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WASHINGTON, February 10 (Itar-Tass) —— Russian Justice Minister Alexander Konovalov met U.S. Attorney General Eric Holder on Thursday to discuss exterritorial use of US laws against Russian citizens and reiterated his proposal to sign bilateral agreements on extradition and repatriation of convicted people.
Russia is specifically irritated by a growing number of US-orchestrated arrests of suspected Russian nationals abroad and their extradition to the United States. Konovalov told Tass Russia views it as “abduction of people in various parts of the globe, their unlawful transition to the hands of the US justice.”
He was referring to the cases of businessman Viktor Bout, who was airlifted from Bangkok and convicted for illegal weapons trade, and pilot Konstantin Yaroshenko, who was literally kidnapped in Liberia, charged with drug-pushing and sentenced to 20 years.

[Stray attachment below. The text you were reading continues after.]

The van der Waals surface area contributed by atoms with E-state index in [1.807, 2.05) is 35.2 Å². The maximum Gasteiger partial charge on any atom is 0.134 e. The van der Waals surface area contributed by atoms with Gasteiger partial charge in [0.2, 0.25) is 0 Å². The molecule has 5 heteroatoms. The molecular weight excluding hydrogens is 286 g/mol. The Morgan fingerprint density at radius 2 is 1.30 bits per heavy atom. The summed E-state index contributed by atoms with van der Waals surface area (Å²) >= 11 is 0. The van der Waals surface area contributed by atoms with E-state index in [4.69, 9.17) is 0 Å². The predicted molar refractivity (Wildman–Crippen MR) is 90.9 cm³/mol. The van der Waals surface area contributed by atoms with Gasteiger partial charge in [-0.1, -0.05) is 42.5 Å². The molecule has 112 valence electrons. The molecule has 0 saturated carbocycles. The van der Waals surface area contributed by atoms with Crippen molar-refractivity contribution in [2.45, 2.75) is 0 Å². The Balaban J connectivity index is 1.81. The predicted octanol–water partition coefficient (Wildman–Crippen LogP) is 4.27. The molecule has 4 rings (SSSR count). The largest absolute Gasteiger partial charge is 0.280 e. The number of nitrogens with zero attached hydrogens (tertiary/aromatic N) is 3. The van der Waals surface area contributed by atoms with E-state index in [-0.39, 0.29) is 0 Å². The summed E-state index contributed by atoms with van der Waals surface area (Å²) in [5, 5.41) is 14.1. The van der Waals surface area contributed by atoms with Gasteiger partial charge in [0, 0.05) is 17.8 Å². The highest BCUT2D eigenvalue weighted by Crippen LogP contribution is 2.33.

Konovalov said requests to return Bout and Yaroshenko to Russia were being made through diplomatic channels.
“Unfortunately, there are no bilateral agreements either on extradition or handover of convicted persons,” the minister said and recalled he had suggested to Holder to sign such agreements two years ago.
“We have to honestly admit that so far there is dead response from the US side to our proposals, but we hope we shall convince them and at least we shall do everything possible for that,” the minister said.
“We do not doubt the intention of the United States to effectively fight crime, but the fight shall be based on laws and evidence and the very aims of the fight shall be achieved in a lawful way,” Konovalov said.
In the fight against criminal and terrorist threats “countries shall agree on how they cooperate and trust each other and which clear mechanisms they will use so that there is no need to abduct people or bomb criminals on the territories of other sovereign states,” the minister said.
Asked how the US Attorney General responded, Konovalov said “Holder delicately kept silent although he nodded and said we understand we have to look for the ways.”
Although new global challenges and threats are likely to mount “we have no right to reduce it to an absurdity and to a war of everyone against everyone,” the minister said.